Ambrose Oji, B. (2003). Reviewing the contribution of NTFPs to livelihoods of the forest poor: evidence from the tropical forest in South West Cameroon. International Forestry Review, 5(2):106-117.

Ambrose-Oji, B. (2000). Can non-timber forest products come from a plantation? Non-Wood News, 7: 20-21.

Lawrence, A. and Ambrose-Oji, B., with Lysinge, R. and Tako, C. (2000). Exploring local values for forest biodiversity on Mount Cameroon. Mountain Research and Development, 20(2):112-115.

Books and book chapters

Ambrose-Oji, Bianca. 2020. “Socio-ecological sustainability and new forms of governance: Community forestry and citizen involvement with trees, woods and forests.” In The Cambridge Handbook of Environmental Sociology, edited by Katharine Legun, Julie C Keller, Michael Carolan and Michael M Bell. Cambridge, UK: Cambridge University Press.

Fors, Hanna, Bianca Ambrose-Oji, Cecil Konijnendijk van den Bosch, Helena Mellqvist, and Märit Jansson. 2020. “Participation in urban open space governance and management.” In Urban Open Space Governance and Management, edited by Märit  Jansson and Thomas B. Randrup. Abingdon, Oxon: Routledge.

O’Brien, L.; B. Ambrose- Oji; S. Waite; J. Aronsson; and M. Tighe. (2016). Learning on the Move: Green Exercise for Children and Young People. In Green Exercise: Linking Nature, Health and Wellbeing, ed. J. Barton; R. Bragg; C. Wood; and J. Pretty.

Lawrence, A., Van der Jagt, A., Ambrose- Oji, B., Stewart, A., (2014). Local authorities in Scotland: a catalyst for community engagement in urban forests? Trees, People and the Built Environment II. Institute of Chartered Foresters

Lawrence, A., and Ambrose-Oji., B. (2013). A framework for sharing experiences of community woodland groupsResearch Notes. Edinburgh: Forestry Commission.

Ambrose-Oji, B. (2011). Mainstreaming gender in the UK forest sector: livelihoods and equality of access to forest benefits. In Forests and Gender, ed. L. Aguilar; D.M.P.D. Shaw; and A. Quesada-Aguilar, 83-88. Gland, Switzerland and New York, NY: IUCN and WEDO.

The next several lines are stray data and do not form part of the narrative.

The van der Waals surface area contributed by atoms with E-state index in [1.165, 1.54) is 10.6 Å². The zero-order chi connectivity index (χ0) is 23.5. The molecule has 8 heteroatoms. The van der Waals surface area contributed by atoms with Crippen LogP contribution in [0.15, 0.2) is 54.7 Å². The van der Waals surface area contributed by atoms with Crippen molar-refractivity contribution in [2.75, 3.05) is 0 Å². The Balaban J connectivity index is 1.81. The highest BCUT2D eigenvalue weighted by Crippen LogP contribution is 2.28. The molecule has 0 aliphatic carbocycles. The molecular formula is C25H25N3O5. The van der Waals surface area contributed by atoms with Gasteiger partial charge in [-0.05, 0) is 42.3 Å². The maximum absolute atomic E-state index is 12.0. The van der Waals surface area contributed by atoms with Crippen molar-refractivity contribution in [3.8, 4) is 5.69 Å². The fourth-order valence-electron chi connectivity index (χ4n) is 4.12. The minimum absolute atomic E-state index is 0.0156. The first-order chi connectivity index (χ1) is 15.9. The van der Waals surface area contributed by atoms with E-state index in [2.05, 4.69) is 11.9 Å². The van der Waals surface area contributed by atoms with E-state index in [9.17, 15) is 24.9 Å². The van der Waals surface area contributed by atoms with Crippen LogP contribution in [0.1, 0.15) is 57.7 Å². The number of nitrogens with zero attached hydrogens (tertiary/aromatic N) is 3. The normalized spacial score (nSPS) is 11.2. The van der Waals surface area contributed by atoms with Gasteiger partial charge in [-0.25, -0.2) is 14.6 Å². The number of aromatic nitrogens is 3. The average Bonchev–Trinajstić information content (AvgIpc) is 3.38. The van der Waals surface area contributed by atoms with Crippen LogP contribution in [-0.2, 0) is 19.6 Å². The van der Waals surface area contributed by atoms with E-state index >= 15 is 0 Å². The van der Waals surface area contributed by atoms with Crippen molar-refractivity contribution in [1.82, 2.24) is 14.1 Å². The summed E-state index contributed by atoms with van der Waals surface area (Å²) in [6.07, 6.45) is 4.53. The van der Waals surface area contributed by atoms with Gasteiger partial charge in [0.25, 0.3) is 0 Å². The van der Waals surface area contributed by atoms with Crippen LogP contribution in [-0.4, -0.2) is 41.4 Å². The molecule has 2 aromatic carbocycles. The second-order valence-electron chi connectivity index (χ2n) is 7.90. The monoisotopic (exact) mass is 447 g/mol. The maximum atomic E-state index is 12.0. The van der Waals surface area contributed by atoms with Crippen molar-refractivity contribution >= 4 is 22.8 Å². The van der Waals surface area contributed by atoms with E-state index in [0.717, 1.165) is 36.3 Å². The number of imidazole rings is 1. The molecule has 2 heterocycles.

Ambrose-Oji, B. (2010). Environmental Sociology and International Forestry: Historical Overview and Future Directions in Woodgate, G and Redclift, M (eds) The International Handbook of Sociology III. Edward Elgar, London. ISBN 978-1-84844-088-3.

Ambrose-Oji, B. (2009). Urban food systems and African indigenous vegetables: Defining the Spaces and Places for African Indigenous Vegetables in Urban and Peri-Urban Agriculture pp 1-34 in Shackleton, C.M., Pasquini, M.W. and Drescher, A.W., (eds) African Indigenous Vegetables in Urban Agriculture. Earthscan, London. ISBN 978-1-8440-7715-1.

Ambrose-Oji, B., and Mughogho, N. (2007). The uses of Adansonia grandidieri, A. rubrostipa and A. za as vegetable oils. In van der Vossen, H and Makimilo, G eds. Vegetable Oils PROTA Volume 14, PROTA Wageningen, Netherlands.

Ambrose-Oji, B., with Allmark, T., Buckley, P., Clements, B. and Woodgate, G. (2005). The Environmental State in the Forest: Of Lookouts, Lumberjacks, Leopards and Losers? Livelihoods and participatory forest biodiversity conservation in SW Cameroon. In Redclift, M. and Woodgate, G., eds, New Developments in Environmental Sociology, London. Edward Elgar Publishing Ltd.

Purushothaman, S, S Purohit, and B Ambrose-Oji. (2004). The Informal Collective as a Space for Participatory Planning: The Peri-Urban Interface in Hubli-Dharwad Twin City Area. In Purkayastha, B. and Subramaniam, M., eds, The Power of Women’s Informal Networks: Lessons in Social Change from South Asia and West Africa  USA: Lexington Books.

Stockdale, M., and Ambrose, B. (1996). Mapping and NTFP Inventory: Participatory Assessment Methods for Forest-dwelling Communities in East Kalimantan, Indonesia. In; Carter, J. (ed.) Recent Approaches to Participatory Forest Resource Assessment, ODI, London.